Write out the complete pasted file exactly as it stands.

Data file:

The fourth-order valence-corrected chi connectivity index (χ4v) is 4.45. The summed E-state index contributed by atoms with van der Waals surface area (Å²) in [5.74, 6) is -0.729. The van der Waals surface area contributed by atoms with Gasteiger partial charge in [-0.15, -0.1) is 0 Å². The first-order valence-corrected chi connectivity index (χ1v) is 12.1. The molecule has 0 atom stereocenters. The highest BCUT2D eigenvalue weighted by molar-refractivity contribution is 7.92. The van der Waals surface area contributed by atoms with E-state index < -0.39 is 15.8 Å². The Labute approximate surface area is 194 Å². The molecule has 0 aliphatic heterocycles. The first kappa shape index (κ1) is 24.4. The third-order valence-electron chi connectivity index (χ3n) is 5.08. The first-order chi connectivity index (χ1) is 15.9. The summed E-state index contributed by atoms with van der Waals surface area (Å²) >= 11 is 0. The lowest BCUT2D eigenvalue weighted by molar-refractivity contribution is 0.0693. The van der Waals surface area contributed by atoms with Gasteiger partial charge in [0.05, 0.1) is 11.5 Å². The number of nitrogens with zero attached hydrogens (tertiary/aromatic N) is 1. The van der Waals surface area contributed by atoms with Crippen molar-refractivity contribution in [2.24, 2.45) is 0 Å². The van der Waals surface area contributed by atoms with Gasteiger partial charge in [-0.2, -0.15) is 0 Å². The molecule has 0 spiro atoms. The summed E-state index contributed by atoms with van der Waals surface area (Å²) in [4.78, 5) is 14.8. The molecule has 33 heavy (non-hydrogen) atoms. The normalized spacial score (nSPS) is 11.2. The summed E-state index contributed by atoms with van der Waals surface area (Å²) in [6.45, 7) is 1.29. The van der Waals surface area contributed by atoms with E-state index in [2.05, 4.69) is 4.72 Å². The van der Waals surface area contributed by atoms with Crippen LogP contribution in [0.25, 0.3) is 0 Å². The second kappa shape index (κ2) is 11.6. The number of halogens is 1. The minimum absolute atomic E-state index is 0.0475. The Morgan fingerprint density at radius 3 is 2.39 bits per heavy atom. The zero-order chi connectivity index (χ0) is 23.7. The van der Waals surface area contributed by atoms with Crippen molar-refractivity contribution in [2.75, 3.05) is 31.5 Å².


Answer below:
The fourth-order valence-corrected chi connectivity index (χ4v) is 4.45. The summed E-state index contributed by atoms with van der Waals surface area (Å²) in [5.74, 6) is -0.729. The van der Waals surface area contributed by atoms with Gasteiger partial charge in [-0.15, -0.1) is 0 Å². The first-order valence-corrected chi connectivity index (χ1v) is 12.1. The molecule has 0 atom stereocenters. The highest BCUT2D eigenvalue weighted by molar-refractivity contribution is 7.92. The van der Waals surface area contributed by atoms with E-state index < -0.39 is 15.8 Å². The Labute approximate surface area is 194 Å². The molecule has 0 aliphatic heterocycles. The first kappa shape index (κ1) is 24.4. The third-order valence-electron chi connectivity index (χ3n) is 5.08. The first-order chi connectivity index (χ1) is 15.9. The summed E-state index contributed by atoms with van der Waals surface area (Å²) >= 11 is 0. The lowest BCUT2D eigenvalue weighted by molar-refractivity contribution is 0.0693. The van der Waals surface area contributed by atoms with Gasteiger partial charge in [0.05, 0.1) is 11.5 Å². The number of nitrogens with zero attached hydrogens (tertiary/aromatic N) is 1. The van der Waals surface area contributed by atoms with Crippen molar-refractivity contribution in [2.24, 2.45) is 0 Å². The van der Waals surface area contributed by atoms with Gasteiger partial charge in [-0.2, -0.15) is 0 Å². The molecule has 0 spiro atoms. The summed E-state index contributed by atoms with van der Waals surface area (Å²) in [4.78, 5) is 14.8. The molecule has 33 heavy (non-hydrogen) atoms. The normalized spacial score (nSPS) is 11.2. The summed E-state index contributed by atoms with van der Waals surface area (Å²) in [6.45, 7) is 1.29. The van der Waals surface area contributed by atoms with E-state index in [2.05, 4.69) is 4.72 Å². The van der Waals surface area contributed by atoms with Crippen LogP contribution in [0.25, 0.3) is 0 Å². The second kappa shape index (κ2) is 11.6. The number of halogens is 1. The minimum absolute atomic E-state index is 0.0475. The Morgan fingerprint density at radius 3 is 2.39 bits per heavy atom. The zero-order chi connectivity index (χ0) is 23.7. The van der Waals surface area contributed by atoms with Crippen molar-refractivity contribution in [2.75, 3.05) is 31.5 Å².